But, why does Dean Burgess call Arizona the nutrition state? “When you take a look at what contemporary science considers our optimal diet for physical function and our ability to think and learn (often described as a Mediterranean or Okinawan diet) it looks a lot like what is produced by Arizona agriculture,” he says. “Imagine we were to stop food imports to Arizona and so we could only eat what we produce here; how would we feel about that and how healthy would we be? We come out pretty well (arguably better off than many of us are today).”
Burgess goes on to talk about the market segments in agriculture in this state. “Not only is this about what products Arizona produces but what market segments it delivers into. For example (and with apologies to those I miss), if you are like me and care about sustainable optimal production with lower water use and minimized pesticide application you can get transgenic (GMO) crops; if you want to have certified organic food you can get that; if you want “local” you can get that; you can chose grass-fed or grain-fed; if you want “heart-healthy,” that’s no problem. If dairy is your thing—no problem. If you want salad at Christmas dinner—sure, have at it at bargain prices with negligible “carbon miles.” If you want some great wine or beer, you can get that. We even have exceptional aquaculture production. Of course, this will require some actual cooking and families eating together.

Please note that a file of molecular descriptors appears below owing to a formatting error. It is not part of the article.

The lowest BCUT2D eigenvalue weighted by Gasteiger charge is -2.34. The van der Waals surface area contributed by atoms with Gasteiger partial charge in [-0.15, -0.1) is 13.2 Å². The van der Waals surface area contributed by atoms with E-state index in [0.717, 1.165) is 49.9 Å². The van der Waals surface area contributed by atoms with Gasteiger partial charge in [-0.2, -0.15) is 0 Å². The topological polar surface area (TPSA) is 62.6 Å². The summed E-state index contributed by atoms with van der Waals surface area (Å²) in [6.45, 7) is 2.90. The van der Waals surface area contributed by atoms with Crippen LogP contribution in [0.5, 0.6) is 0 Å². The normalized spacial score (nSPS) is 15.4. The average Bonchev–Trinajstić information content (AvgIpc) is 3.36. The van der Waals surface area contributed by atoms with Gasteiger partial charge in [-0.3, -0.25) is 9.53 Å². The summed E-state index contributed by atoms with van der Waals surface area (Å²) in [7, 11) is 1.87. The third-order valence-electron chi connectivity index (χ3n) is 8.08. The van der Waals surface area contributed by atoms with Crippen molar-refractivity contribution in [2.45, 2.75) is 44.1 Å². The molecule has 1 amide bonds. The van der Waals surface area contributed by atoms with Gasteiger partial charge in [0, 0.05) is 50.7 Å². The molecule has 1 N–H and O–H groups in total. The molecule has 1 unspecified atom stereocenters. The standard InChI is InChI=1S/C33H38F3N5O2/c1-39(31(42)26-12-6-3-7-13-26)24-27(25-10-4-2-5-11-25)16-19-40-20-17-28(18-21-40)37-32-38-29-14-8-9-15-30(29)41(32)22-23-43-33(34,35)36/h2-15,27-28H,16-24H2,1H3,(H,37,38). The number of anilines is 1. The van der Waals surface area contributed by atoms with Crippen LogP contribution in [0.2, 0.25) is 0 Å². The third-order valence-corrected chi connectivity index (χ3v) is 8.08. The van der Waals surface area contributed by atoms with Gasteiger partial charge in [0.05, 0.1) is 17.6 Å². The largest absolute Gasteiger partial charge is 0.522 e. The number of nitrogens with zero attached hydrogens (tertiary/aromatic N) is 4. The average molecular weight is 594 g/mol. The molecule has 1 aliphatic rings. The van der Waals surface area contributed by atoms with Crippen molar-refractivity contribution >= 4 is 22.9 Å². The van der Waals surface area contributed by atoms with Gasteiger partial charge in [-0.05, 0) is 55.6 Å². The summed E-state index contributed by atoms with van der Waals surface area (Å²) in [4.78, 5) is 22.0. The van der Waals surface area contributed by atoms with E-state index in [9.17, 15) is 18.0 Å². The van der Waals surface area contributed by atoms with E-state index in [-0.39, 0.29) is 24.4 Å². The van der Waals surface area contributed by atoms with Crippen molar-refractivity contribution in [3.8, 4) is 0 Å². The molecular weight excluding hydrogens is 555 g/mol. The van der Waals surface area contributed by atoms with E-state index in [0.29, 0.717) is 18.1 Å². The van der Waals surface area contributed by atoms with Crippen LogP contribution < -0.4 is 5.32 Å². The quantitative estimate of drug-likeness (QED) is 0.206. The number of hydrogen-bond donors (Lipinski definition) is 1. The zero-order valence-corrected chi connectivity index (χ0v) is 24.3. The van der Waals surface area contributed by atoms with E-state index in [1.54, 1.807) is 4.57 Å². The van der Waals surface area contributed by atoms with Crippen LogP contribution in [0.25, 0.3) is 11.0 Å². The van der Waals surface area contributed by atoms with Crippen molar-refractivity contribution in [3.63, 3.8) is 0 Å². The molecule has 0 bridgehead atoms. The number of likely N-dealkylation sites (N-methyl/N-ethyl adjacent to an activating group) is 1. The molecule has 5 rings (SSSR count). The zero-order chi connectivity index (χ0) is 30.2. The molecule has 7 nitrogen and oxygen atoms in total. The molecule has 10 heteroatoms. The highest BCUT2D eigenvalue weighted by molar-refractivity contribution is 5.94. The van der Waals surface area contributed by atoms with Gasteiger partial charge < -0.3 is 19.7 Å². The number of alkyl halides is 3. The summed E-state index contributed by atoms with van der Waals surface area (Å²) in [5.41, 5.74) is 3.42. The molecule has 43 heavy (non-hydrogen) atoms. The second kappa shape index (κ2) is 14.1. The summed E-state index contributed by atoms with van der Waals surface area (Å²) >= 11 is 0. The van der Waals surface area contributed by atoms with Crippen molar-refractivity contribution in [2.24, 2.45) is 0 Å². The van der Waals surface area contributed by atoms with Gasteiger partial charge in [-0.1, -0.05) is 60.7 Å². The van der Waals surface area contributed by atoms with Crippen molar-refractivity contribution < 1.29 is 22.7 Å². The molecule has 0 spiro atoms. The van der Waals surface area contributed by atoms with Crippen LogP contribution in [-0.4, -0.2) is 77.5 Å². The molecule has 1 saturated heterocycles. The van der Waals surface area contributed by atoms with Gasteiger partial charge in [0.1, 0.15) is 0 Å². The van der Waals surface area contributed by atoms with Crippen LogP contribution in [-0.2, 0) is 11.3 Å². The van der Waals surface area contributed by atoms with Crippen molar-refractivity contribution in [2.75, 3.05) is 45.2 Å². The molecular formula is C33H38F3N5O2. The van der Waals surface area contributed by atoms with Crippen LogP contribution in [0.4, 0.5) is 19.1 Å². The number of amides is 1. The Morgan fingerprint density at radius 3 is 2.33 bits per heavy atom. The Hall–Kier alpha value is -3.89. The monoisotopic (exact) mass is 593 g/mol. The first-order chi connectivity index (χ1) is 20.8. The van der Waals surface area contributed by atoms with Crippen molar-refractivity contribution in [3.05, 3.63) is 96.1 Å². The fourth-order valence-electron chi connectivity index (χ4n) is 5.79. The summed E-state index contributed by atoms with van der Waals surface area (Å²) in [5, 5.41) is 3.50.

“Obviously, I am not actually suggesting or advocating we carry out this experiment; it’s simply one way to visualize the amazing diversity of primary production Arizona possesses. We are not the biggest farm and ranch state by any means, but there are few that can boast what we can deliver to a table and to lower health care costs.”
And that is what makes Arizona farming and ranching so special, especially our local, organic farms that are growing such an array of agriculture that the list of products goes on and on.